How many businesses do you know of out there that are using Facebook and Twitter marketing smartly?
Social media marketing is still finding its “level” somewhat but it seems to me that many businesses misinterpret the opportunities that Facebook and Twitter provide. So below we try to clear that up with some guidelines for the essential approaches involved – and they ARE different.
Essentials Of Twitter Marketing
Twitter is all about engaging with your clients and other people – in 140 characters or less!
The idea is that through Twitter you can disseminate quick information, often in text message style short-hand. This allows you to keep your customers up to date with what’s going on and to share industry news – the shortened URLs provided by the likes of bit.ly allow you to send links to others easily and effectively now.
The purpose is to engage with your customers; you don’t have to follow everyone who follows you but it’s great to stay across the comings and goings of leaders within your industry, for example.
If there are particular topics that are relevant to your business you can search Twitter to see what conversations are happening – and you can choose to join the ones that interest you.
Like most social media marketing, it’s not about pitching your products and services; it’s more about introducing yourself to the crowd, engaging with them and making the human connections; the offers can come later!
Essentials Of Facebook Marketing
Many of the essentials of Facebook marketing are similar, with a few important differences.
The biggest difference is that, with Facebook, you are trying to ratchet up the level of interest and engagement with your “fans” using richer media than merely text and links. You can really build a community of followers if you use all the tools at your disposal and concentrate on providing interesting, informative and fun content on your fan page.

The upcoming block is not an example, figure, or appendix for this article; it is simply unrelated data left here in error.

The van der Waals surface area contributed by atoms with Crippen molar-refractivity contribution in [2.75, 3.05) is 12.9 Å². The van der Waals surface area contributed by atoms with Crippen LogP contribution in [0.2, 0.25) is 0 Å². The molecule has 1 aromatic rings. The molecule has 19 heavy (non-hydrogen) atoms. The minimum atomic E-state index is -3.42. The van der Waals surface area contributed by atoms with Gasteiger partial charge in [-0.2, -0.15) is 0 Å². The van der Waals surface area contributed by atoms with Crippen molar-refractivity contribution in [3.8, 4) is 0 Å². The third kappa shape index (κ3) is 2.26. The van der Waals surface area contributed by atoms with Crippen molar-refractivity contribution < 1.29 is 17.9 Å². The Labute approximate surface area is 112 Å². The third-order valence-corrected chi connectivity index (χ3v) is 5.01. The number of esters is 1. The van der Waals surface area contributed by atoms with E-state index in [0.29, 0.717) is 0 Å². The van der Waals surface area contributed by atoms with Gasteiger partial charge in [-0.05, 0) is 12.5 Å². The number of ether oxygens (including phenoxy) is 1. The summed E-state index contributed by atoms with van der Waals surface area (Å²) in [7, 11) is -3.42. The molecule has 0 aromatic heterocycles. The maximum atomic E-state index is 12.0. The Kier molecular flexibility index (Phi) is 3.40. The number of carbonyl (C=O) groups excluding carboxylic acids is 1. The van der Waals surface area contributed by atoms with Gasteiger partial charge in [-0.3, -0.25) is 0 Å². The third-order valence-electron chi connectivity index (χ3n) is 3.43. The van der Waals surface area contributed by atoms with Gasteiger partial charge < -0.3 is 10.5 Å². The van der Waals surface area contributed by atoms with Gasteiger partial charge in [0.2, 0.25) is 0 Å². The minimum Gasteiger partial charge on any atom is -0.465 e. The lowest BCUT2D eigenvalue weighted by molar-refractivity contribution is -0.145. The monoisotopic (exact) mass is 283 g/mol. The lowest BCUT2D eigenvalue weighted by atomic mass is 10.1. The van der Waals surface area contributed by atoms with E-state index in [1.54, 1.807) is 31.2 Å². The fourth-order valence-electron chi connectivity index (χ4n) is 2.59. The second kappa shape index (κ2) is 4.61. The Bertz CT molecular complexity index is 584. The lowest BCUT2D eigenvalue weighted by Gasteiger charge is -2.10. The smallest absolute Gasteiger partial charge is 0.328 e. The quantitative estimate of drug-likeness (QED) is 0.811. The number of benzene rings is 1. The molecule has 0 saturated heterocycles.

You may have a personal page as well as a business page and give different people access to them; your real-life friends may be on both, some clients may be on both, but others you will want to keep only on the business page.
Your personal page is a good way of giving glimpses about you, the person, rather than you the business.
It’s important to take care with naming your “business” Facebook fan page. For example we opted for the “SEO Mastermind” name rather than “Mellbourne SEO Services.”
This is for a very good reason: people come to Facebook to engage with other people and to find out news and what’s happening; they don’t come to be sold to; in fact they will reject you if you bombard them with offers all the time.
This is where many businesses go wrong – it’s not about how many offers you provide, but when you provide them; take time to get to know your followers first –communicate and converse with them, bond with them and provide them with content – then they will allow you to weave an offer or two into the mix. Competitions are great for that and we discuss that in a separate blog post.
There is more practical advice on how to use Twitter and Facebook marketing in your online business in the Competition Crusher workshop. You can watch it for free by clicking here.
Great advice. I think you’re spot on when you say that people get turned off if they are just hit with offer after offer. If you provide interesting and relevant information, they will just want to engage with you naturally, and will eventually start to do business with you.
Howdy! This blog post could not be written much
better! Reading through this post reminds me of myy previous roommate!
He constantly kept talking about this. I am gping to send this
post to him. Fairly certain he’ll have a very good read. Many
thbanks for sharing!